"The State Department has been on a starvation diet in terms of personnel to staff these activities," said Meissner, the former INS commissioner. "They not only need more people so that they can screen more carefully, but they also need a better mix of junior people and experienced anti-fraud specialists."
Screening success called into question
In the last decade, federal officials have phased in a program to improve screening procedures and detect false or stolen documents at U.S. consulates and at the nation's ports of entry. How successful the reforms have been remains in question.
State Department officers now compare the name of each visa applicant with a watch list of 5.5 million who may be inadmissible for a number of reasons. Criminal histories and terrorist links may be bars to entry, but so are lack of funds, certain infectious diseases and other factors.
"The technology is such that you cannot get a visa without being run and cleared through the system," said a State Department spokesman. He declined to be quoted by name, citing department policy since Sept. 11.
The insistence on running names through the electronic watch list was in part prompted by the embarrassing discovery that Sheik Omar Abdel Rahman, a blind Egyptian cleric with a history of radical activities, was allowed to enter the United States in 1990 despite being on a State Department list of undesirables. He subsequently was granted a green card, allowing him to live in the United States permanently. He is now serving a life sentence for his role in the 1993 plot to blow up several New York landmarks, including the World Trade Center.
Officials insist chances are much reduced that such a slip-up could happen today. Authorities cite an upgraded lookout system, better sharing of information among agencies, more fraud-resistant visas and passports and expanded preinspection of U.S.-bound passengers at foreign checkpoints.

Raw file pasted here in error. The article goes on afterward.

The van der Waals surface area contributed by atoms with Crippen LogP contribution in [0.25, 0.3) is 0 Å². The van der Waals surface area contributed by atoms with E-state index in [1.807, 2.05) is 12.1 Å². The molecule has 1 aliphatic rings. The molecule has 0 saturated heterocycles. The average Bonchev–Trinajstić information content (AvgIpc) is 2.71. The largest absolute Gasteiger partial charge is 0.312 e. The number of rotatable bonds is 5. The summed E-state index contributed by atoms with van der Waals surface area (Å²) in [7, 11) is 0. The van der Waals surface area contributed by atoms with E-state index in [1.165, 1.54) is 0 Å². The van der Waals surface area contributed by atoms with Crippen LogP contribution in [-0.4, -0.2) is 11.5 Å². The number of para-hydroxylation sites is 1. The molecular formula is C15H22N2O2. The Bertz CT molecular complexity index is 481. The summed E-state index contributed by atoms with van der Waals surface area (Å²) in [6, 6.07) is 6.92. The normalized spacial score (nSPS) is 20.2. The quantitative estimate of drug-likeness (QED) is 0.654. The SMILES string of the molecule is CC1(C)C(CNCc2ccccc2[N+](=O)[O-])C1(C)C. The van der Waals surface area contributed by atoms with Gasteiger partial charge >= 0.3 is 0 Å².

But none of those reforms stopped the Sept. 11 terrorists. At least two, for example, were placed on a terrorist watch list, but not until after they had entered the country.
Saudi authorities say some of the men named as hijackers may have assumed the identities of Saudi nationals who are still alive. There is no lookout system in place to flag missing foreign passports, though some governments may alert U.S. authorities if batches of their passports are stolen.
Bureaucratic rivalries have long hindered the sharing of information among agencies. The State Department has sought for years to view FBI data, without success. The terrorist attacks prompted a group of senators to introduce legislation giving the State Department and the INS access to FBI information.
"Greater interagency cooperation will help protect the United States against international terrorism and national security threats," said Sen. Edward M. Kennedy, D-Mass., in a statement.
But improved screening efforts are only as good as the intelligence fed into law enforcement databases. It appears that all 19 hijackers were in the United States, and presumably planning their attack, before U.S. authorities were alerted to any possible terrorist link.
"Good intelligence is the best weapon," the National Commission on Terrorism said in a report last year.
"You have to know your enemy," said Meissner.
And even if the visa system is tightened enough to block the legal entry of all potential terrorists, there is the option of entering the United States illegally, like hundreds of thousands of immigrants do each year.
"We cannot insulate ourselves completely from terrorism by fortifying our borders and creating more efficient databases," warned Demetrios Papademetriou, co-chairman of the Migration Policy Institute, a Washington think tank. "It will take nothing less than an immense, herculean effort that will be extraordinarily costly. And ultimately it will fail to prevent a determined bad guy, terrorist or not, from entering the country."
Los Angeles Times staff writers Lisa Getter in Washington and Greg Krikorian in Los Angeles contributed to this report.Copyright © 2014, Los Angeles Times